Frank Haddock (1853-1915) was an influential New Thought and self-help author, best known for his series, The Power-Book Library. He graduated from St. Lawrence University in 1876 and began training for the Methodist ministry, but decided to pursue a law career instead. He was admitted to the bar in 1881 and moved to Milwaukee, Wisconsin, where he established himself as an attorney.
In 1887, his father was assassinated in Sioux City, Iowa due to his connection to the temperance movement. After his father’s death, Frank returned to the church and worked as a minister in Iowa, Ohio, and Massachusetts.
Haddock retired from the ministry to become a writer. As a New Thought author and lecturer, he became well known for his teachings on will power, cultivation of the will, ethics, financial and business success, philosophy, and spirituality. Like his contemporaries William Atkinson and Charles Haanel, he exemplified the more secular and less overtly religious side of the New Thought movement.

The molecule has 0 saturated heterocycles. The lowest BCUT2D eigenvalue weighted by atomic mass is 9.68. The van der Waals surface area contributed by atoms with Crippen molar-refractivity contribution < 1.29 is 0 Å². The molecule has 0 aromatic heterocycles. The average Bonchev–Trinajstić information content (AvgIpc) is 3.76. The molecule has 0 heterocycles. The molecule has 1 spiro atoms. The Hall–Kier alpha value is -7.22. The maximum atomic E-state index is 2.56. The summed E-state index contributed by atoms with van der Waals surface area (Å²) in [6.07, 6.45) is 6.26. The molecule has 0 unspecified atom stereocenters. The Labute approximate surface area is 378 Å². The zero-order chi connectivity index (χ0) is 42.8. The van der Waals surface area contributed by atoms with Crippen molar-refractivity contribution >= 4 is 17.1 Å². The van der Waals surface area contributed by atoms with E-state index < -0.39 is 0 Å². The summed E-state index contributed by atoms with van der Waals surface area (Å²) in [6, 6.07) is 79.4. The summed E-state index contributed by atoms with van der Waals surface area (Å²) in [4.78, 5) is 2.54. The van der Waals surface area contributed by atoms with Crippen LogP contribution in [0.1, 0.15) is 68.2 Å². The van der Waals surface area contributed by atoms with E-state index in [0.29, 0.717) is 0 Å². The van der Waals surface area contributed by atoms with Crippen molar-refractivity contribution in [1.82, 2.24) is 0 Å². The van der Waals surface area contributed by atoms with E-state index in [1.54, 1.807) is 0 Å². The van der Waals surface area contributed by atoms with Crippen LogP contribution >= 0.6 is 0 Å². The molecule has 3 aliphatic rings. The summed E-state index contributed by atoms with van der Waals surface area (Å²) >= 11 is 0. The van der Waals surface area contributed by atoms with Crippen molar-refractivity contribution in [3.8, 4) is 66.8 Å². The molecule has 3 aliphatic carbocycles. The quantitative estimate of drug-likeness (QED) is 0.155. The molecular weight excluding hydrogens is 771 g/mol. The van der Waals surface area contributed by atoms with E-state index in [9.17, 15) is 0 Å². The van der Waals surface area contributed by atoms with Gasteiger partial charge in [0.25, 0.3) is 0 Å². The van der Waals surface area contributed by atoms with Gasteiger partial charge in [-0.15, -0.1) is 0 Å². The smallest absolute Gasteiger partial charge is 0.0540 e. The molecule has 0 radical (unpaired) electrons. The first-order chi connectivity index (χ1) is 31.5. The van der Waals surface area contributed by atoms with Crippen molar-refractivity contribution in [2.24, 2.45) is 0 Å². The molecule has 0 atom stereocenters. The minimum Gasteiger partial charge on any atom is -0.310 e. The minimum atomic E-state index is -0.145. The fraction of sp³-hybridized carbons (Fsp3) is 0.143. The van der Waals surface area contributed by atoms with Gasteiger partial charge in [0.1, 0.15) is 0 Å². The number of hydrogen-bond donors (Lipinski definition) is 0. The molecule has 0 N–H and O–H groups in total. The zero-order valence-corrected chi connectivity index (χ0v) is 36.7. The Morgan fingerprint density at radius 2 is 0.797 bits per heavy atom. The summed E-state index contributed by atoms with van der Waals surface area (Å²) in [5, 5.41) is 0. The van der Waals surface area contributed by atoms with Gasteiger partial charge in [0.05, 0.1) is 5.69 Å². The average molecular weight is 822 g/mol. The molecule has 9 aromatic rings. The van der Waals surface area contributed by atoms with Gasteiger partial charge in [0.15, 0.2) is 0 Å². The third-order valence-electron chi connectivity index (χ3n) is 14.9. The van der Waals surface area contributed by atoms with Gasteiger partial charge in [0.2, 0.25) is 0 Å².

Frank Haddock died in Meriden, Connecticut on February 9th, 1915, at the age of 62. The cause of death was meningitis, at that time a virtually untreatable disease. He was just completing his final work, The Creative Personality at the time of his death, and it was published posthumously.
Haddock’s much respected and extremely popular Power-Book Library was
- Power of Will: a Practical Companion-Book for Unfoldment of Selfhood Through Direct Personal Culture
- Power for Success Through Culture of Vibrant Magnetism
- The Personal Atmosphere
- Business Power
- The Culture of Courage
- Practical Psychology
- Creative Personality